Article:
This topic is for discussing childcare options. If you want to advertise, please use your Local site.
Why in 2016 are parents still wanting to pay nannies in cash(34 Posts)
I've been job hunting for the past few months and it's becoming a worrying occurance how many families think it's ok to offer a full salary in cash. I don't understand surerly you must think highly enough of the person looking after your child, that you wouldn't be doing something so illegal like that. I don't understand how so many families it doesn't even register in their mind not to pay us in cash.
It's not illegal to pay in cash unless you are avoiding tax and NI - is this what the families are suggesting?
I've had multiple nannies stipulate that they don't want to be registered for tax and to be paid in cash too. It cuts both ways.
It's cripplingly expensive to have a FT nanny. I can completely understand why people would be tempted to avoid the tax man. Legally the penalties fall on the employer rather than the employee so I would not be brave enough to risk it.
Because doing it legitimately is hugely expensive and you're paying tax out of your own taxed income.
Sorry let me rephrase it. Meaning they want to pay the nanny cash in hand and avoide paying tax and ni. I 100% get how expensive childcare is. But like many hundreds of thousands of people you stay at home if you can't afford to pay out for childcare.
Are there any common factor about such parents, such as very high earners (over £150,000 say) or is it just low earners (say under £20,000) or does it really not seem to differ at all between, hate to say this, social class.
Do they simply not understand about taxation in the UK or are they deliberately trying to avoid it?
Has this got worse in the past year, as more has been publicised about small employers needing to give their employee a pension?
Do you think this situation will change when the new childcare system starts and Government contributes up to 20% of childcare cost?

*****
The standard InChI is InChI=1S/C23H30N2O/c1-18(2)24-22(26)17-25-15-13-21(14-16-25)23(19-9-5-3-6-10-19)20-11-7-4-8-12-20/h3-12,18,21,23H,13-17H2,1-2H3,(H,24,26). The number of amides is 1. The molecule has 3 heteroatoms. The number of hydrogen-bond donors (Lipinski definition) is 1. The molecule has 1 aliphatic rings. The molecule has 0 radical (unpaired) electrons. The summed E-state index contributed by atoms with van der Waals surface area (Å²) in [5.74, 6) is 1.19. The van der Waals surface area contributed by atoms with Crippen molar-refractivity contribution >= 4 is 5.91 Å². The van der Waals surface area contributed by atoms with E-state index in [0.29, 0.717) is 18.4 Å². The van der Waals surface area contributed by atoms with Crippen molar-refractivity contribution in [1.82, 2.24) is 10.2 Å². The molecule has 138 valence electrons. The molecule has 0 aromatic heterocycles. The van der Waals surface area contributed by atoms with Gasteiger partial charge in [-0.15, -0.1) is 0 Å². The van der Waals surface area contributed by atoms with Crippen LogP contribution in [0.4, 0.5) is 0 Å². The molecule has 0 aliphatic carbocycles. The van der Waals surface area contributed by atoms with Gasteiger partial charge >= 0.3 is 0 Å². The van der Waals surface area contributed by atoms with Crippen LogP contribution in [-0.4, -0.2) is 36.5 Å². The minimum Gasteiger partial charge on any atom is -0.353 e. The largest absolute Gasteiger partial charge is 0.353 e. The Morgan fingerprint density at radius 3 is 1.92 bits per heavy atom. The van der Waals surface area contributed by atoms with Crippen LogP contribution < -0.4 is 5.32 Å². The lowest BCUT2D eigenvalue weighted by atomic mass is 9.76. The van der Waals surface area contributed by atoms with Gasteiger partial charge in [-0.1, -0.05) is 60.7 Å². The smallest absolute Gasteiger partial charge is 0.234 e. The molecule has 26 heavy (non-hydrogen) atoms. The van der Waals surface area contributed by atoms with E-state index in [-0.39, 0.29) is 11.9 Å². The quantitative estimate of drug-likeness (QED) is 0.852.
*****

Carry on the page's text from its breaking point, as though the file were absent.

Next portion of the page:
Sorry for all the questions. I can see that they don't want to pay employers NI, they don't want to pay employers pension contribution, they don't want to pay payroll admin costs, they don't want to be real employers... but shouldn't nannies have the right to be a real employee?
Nannies absolutely do have the right to be treated as legitimate employees, and they should be.
However for anyone who is employing a nanny for the first time, it comes as a huge shock to discover just how much you have to pay for said nanny. Not just their salary, but also the tax and NI.
It's entirely understandable that many people want to pay their nannies either a net salary, or cash.
That's not to say it's right, obviously. But to state But like many hundreds of thousands of people you stay at home if you can't afford to pay out for childcare this is a little/deliberately naive.
Childcare is a huge cost to working parents. And it's not just the cost of it, but it's also the opportunity cost of childcare. When I had DC2, it actually cost me more to go to work than to stay at home. But that was the cost to me of preserving my career. So it was worth it for me. (As well as, naturally, making sure that I was paying for top quality care for my children. And, for the record, before anyone starts, I always paid their tax and NI up front and totally legitimately)
Parents do not pay the nannies income tax, they deduct it on the nannies behalf (and should save it in a an account) and pay it to HMRC once every three months - in the same way their employer does for them, if they are an employee.
Employers NI is the big tax that is 'hidden' but nanny agencies and payroll companies should be talking to parents about that and they may even provide a projected statement for how much that is likely to cost, on a monthly or yearly basis based on the current financial year.
So is the problem a lack of information? Is the problem anything to do with Net wages still be advertised/requested?
Childcare is a huge cost - no arguments there. Even Government seem to be appreciating that a bit more by offering to pay towards it, in various forms, though as always it is subject to eligibility.